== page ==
10 Steps to Organizing Your Block

July 26, 2010 04:07

We must be responsible for our own neighborhoods, blocks, and precincts.  Understanding who lives around you, targeting them to learn what issues or values they care about, reaching out to them about upcoming events (perhaps a tea party or campaign fundraiser?), and talking to them about candidates you support or issue petitions you’re working on will help you to radically change the makeup of your community and state.

Beka Romm at American Majority

So where do you start?

1. Know your terms.  What’s a precinct?  A precinct is the 10-block radius around your polling place, or where you vote.  Precincts are the most local level of government organization in America.  In some areas of the nation, precincts are referred to as wards.  On average across the country, precincts tend to have about 1,100 voters, and a statehouse district is generally made up of 15-25 precincts.  Make sense?

2. Now we know what our precinct is, let’s figure out the dynamics of our particular precinct.  Go to your local county clerk or board of elections.  Ask for the voter registration list and historical voting totals from 2008, 2006 and 2004 for your local precinct.  This part is important: Ask for it on disc.  This will not only save you money and time because the staff don’t have to print it all out, but it will also allow you to manipulate the data and have a lasting database of your area.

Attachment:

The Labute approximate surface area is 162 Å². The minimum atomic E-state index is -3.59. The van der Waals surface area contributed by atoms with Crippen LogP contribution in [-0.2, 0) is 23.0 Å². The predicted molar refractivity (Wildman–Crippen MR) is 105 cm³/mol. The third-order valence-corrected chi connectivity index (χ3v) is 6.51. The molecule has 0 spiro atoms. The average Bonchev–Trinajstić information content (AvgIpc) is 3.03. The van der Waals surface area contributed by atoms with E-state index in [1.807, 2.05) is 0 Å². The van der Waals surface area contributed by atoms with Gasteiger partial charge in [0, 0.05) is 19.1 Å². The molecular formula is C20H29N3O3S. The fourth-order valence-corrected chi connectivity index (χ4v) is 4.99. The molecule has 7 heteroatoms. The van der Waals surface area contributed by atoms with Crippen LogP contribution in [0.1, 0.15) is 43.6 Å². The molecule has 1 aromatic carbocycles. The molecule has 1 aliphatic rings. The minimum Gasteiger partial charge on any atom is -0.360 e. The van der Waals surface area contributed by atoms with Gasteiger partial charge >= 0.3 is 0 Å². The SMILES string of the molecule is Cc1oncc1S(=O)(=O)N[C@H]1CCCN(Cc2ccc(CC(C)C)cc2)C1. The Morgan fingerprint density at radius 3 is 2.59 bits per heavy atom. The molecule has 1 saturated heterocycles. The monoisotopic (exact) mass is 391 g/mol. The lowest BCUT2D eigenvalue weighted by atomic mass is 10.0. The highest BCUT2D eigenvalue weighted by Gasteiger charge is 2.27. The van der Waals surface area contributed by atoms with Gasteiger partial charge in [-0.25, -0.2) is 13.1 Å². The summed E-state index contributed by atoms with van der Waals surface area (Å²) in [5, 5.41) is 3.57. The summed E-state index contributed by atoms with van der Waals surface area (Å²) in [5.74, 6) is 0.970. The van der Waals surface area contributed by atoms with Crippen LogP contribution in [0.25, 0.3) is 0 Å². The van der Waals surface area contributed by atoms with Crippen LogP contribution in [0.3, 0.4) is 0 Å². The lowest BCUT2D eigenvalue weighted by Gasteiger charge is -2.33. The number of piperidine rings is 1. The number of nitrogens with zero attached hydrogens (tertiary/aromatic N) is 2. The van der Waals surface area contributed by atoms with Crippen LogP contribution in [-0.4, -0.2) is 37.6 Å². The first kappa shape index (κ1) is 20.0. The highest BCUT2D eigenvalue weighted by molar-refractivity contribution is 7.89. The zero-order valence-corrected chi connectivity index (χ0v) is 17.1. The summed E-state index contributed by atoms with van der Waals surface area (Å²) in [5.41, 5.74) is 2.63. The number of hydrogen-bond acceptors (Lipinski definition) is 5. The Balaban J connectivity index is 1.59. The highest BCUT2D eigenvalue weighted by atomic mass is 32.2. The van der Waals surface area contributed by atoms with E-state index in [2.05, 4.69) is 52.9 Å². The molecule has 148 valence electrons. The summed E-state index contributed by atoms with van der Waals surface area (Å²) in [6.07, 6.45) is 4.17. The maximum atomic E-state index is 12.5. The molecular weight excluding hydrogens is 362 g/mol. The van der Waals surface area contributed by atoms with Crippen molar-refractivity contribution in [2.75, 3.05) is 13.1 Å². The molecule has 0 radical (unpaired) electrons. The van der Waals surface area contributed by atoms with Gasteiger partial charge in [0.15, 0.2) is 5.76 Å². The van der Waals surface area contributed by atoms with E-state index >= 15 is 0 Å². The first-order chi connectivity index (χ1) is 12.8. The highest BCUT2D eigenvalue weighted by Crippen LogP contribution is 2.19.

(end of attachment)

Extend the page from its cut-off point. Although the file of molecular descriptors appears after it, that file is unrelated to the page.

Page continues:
3. Look at the numbers.  Try to identify what you can learn about your precinct.  Which candidates did your precinct vote for in 2008, 2006 and 2004?  What were the overall voter turnout numbers?  By what percentages did your type of candidate win?

4. Determine your goal.  I strongly believe that we must have a goal in mind if we are ever to achieve it- so what is your goal?  Are you going to survey the voters in your precinct to understand the issues they support or care about?  Do you want to talk to everyone in your neighborhood about a candidate you support?  Are you going to flyer each door in regards to an upcoming event, maybe a candidate BBQ you’re holding at the neighborhood park?  Determine your goal.  Then make it happen.

5. Start walking- or calling, depending on your physical limitations.  Knock on doors, explain that you live down the street, or across the road, and tell them what you’re working on.

Help Make A Difference By Sharing These Articles On Facebook, Twitter And Elsewhere: